A former top Consumer Financial Protection Bureau (CFPB) official announced late last week the launch of a new organization to “lead a coordinated, nationwide effort to protect student loan borrowers and end the student debt crisis” by targeting the private student loan market.
According to the website for the “Student Borrower Protection Center” (SBPC), which is being led by former CFPB assistant director and student loan ombudsman Seth Frotman, the non-profit organization will fulfill this goal by working with state and local policymakers to “challenge a Trump administration that is determined to protect financial companies and cheat borrowers on every front.”
“Tens of millions of American families are trapped in a broken student loan system, squeezed by rising debt and widespread abuses by a predatory industry,” Frotman said in a press release. “The federal government hasn’t just walked away from the fight on behalf of borrowers, it is actually arming the other side. The Student Borrower Protection Center is here to fight back—in state capitals, in Congress, in court, and in communities across the country.”
Once @BetsyDeVosED and @mickmulvaneyOMB took over, we saw our government turn its back on millions of Americans drowning in #studentloan #debt. We decided we needed to do more—and that was the start of @theSBPC. Help us #protectborrowers.— Seth Frotman (@sethfrotman) November 28, 2018
Frotman stepped down in August after seven years serving CFPB, writing in his resignation letter that he was leaving the position because “the bureau has abandoned the very consumers it is tasked by Congress with protecting.” He is joined in this new effort by other ex-CFPB officials including his former deputy Mike Pierce, who resigned at the same time, and former policy analyst Bonnie Latreille.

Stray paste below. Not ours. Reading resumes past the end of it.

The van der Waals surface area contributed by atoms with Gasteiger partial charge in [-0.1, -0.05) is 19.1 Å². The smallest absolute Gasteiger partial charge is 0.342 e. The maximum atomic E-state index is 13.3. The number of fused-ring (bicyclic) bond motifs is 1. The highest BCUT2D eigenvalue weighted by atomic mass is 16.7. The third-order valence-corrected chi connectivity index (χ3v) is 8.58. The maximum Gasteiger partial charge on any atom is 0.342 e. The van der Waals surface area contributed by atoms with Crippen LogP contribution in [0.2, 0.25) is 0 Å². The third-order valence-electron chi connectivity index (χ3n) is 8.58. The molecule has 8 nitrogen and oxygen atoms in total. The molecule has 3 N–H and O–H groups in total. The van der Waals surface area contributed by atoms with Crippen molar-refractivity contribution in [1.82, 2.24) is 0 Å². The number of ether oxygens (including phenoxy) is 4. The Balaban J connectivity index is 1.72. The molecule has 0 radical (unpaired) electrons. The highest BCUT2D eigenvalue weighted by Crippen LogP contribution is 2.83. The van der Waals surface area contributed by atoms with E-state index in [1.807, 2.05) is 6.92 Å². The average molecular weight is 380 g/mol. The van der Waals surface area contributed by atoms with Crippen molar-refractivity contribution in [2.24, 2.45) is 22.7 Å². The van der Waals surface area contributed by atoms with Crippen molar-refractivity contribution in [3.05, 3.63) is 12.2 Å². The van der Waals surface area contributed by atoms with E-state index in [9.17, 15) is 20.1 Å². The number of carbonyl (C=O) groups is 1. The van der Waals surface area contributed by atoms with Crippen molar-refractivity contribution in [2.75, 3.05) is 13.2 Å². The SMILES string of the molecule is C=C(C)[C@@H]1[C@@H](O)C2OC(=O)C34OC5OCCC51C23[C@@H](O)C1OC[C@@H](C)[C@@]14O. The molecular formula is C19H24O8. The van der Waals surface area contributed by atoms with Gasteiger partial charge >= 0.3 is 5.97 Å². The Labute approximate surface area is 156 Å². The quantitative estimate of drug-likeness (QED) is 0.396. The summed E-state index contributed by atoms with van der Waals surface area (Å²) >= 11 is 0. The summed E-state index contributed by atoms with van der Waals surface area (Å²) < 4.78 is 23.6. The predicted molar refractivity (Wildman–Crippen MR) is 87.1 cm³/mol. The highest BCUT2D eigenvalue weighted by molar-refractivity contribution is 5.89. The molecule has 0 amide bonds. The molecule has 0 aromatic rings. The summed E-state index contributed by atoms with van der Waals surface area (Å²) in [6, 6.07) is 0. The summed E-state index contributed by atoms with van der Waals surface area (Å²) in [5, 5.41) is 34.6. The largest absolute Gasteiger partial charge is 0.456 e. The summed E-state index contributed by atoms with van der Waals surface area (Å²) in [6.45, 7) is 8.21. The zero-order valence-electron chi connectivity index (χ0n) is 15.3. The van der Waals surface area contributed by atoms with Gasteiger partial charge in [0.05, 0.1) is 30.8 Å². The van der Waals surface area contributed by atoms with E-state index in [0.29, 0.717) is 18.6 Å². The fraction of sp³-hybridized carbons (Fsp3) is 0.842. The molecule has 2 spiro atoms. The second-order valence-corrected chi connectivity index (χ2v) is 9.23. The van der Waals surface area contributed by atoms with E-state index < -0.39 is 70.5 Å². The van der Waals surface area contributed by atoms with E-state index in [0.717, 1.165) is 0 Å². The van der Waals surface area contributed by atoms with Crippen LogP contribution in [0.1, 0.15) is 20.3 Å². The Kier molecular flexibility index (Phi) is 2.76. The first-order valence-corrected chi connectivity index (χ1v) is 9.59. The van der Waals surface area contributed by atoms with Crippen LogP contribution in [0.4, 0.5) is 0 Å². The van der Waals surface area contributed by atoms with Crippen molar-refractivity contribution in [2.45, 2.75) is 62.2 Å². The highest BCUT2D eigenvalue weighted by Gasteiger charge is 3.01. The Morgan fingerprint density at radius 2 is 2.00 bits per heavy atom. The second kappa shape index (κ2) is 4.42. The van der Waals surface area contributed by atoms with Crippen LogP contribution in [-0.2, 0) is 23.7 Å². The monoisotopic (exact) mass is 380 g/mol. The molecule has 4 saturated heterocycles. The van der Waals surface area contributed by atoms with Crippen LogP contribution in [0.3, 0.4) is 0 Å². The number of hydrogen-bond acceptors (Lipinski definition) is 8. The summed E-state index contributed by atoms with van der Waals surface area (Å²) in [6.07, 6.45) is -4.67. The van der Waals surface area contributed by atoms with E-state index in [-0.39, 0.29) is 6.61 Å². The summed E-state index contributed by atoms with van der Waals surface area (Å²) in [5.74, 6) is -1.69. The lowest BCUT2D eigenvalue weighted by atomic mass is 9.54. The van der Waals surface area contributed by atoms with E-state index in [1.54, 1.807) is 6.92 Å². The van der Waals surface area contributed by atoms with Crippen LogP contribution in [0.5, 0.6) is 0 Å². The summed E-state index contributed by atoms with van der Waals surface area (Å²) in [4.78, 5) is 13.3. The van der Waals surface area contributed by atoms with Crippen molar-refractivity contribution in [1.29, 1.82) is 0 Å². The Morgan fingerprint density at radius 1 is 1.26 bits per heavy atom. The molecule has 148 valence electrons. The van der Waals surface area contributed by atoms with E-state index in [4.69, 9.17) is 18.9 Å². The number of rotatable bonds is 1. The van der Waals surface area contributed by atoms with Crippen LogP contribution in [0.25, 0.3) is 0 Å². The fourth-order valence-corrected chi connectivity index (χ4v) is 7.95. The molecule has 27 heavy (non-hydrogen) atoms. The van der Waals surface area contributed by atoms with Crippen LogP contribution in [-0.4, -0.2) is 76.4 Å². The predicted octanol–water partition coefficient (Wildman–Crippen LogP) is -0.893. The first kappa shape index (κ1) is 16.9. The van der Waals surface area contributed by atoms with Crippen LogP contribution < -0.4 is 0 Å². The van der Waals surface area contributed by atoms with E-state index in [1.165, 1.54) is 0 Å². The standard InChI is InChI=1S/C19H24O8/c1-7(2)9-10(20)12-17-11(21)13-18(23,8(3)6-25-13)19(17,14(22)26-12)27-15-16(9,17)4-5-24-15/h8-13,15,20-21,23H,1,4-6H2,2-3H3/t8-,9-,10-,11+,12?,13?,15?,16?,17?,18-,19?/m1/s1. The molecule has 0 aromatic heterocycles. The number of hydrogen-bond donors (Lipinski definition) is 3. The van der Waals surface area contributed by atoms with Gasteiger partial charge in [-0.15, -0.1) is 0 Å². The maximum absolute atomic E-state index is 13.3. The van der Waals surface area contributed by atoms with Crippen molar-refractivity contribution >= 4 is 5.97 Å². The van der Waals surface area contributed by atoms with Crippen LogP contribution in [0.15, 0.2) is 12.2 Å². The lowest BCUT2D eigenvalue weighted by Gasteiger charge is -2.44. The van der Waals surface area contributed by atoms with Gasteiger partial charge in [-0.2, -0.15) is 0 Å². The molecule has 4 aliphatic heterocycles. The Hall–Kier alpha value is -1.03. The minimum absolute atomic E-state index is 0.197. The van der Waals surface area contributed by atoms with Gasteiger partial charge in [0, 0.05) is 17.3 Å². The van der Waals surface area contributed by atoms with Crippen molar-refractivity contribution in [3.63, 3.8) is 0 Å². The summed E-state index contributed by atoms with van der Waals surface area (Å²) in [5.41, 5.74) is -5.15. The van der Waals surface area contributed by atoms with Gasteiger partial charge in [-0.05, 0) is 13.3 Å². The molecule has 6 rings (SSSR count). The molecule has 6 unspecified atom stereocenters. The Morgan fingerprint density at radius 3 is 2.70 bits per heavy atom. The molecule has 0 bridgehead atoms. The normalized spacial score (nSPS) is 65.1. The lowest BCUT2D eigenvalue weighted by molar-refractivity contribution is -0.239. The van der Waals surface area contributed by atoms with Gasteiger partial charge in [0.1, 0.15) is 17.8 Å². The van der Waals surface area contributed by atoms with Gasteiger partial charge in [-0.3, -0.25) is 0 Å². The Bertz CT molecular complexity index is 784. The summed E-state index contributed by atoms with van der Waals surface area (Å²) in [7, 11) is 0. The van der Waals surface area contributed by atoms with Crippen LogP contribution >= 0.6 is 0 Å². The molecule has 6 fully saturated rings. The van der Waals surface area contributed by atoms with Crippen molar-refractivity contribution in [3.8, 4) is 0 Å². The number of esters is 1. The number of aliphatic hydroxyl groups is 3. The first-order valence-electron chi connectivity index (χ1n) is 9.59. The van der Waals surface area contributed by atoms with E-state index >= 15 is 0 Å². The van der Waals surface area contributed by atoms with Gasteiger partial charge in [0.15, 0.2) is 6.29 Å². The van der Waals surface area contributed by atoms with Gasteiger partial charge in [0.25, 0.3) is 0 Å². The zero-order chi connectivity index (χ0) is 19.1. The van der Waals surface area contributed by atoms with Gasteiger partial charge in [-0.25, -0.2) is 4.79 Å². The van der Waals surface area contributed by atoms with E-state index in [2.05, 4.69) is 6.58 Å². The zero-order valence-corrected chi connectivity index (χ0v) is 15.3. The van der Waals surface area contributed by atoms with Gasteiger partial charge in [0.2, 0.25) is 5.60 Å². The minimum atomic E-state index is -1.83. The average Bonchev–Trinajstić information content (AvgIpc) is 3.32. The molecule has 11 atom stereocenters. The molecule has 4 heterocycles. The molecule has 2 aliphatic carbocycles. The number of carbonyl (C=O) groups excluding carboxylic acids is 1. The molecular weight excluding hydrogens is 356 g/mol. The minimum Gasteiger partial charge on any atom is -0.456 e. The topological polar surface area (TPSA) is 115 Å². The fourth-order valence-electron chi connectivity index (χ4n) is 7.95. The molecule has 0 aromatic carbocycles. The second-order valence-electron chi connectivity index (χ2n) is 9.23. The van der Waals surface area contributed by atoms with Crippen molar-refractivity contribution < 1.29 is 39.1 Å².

The SBPC, according to its website, is focused on a handful of efforts—with more to be announced shortly—including leading a dozen of states to consider legislation next year regarding more accountability from the student loan industry, developing a “roadmap for local leaders” to help them advocate for borrowers in their jurisdictions, and helping to create “a bill of rights” for students in California.
The website also details the creation of the “Student Loan Justice Fellowship” program, which is comprised of attorneys, advocates, and researchers who will “develop original, groundbreaking analysis and to investigate the real-life impact of America’s student debt crisis.”
“This effort will unlock the insight of established professionals working in courtrooms and communities across the country and leverage their experiences to drive policy change,” according to the press release.
One the issues the SBPC highlights on its website is the question of the federal preemption of state laws attempting to regulate loan servicers operating in their borders. Despite guidance published earlier this year by Education Secretary Betsy DeVos reiterating the federal government's sole authority over servicers, the former CFPB officials wrote in a frequently asked questions document on the website that “if Congress intended to preempt states from regulating ‘the field’ of student loans, it would have done so. Instead, Congress, through the Higher Education Act, restricted narrow categories of state lawmaking.”
“No one is advocating for state regulation of the federal government, but borrowers urgently need a cop on the beat to police these big businesses,” the officials wrote.
This overall effort to create a non-profit group to assist students is reminiscent of the creation of the National Student Legal Defense Network (NSLDN), which was established in 2017 by former Department of Education (ED) officials, who, according to the group’s website, “were deeply concerned that federal higher education policies were moving in the wrong direction, especially on the critical issues of student debt and consumer protection.” They have taken issue with ED for things from gainful employment to the reinstatement of the Accrediting Council for Independent Colleges and Schools (ACICS).
Publication Date: 12/3/2018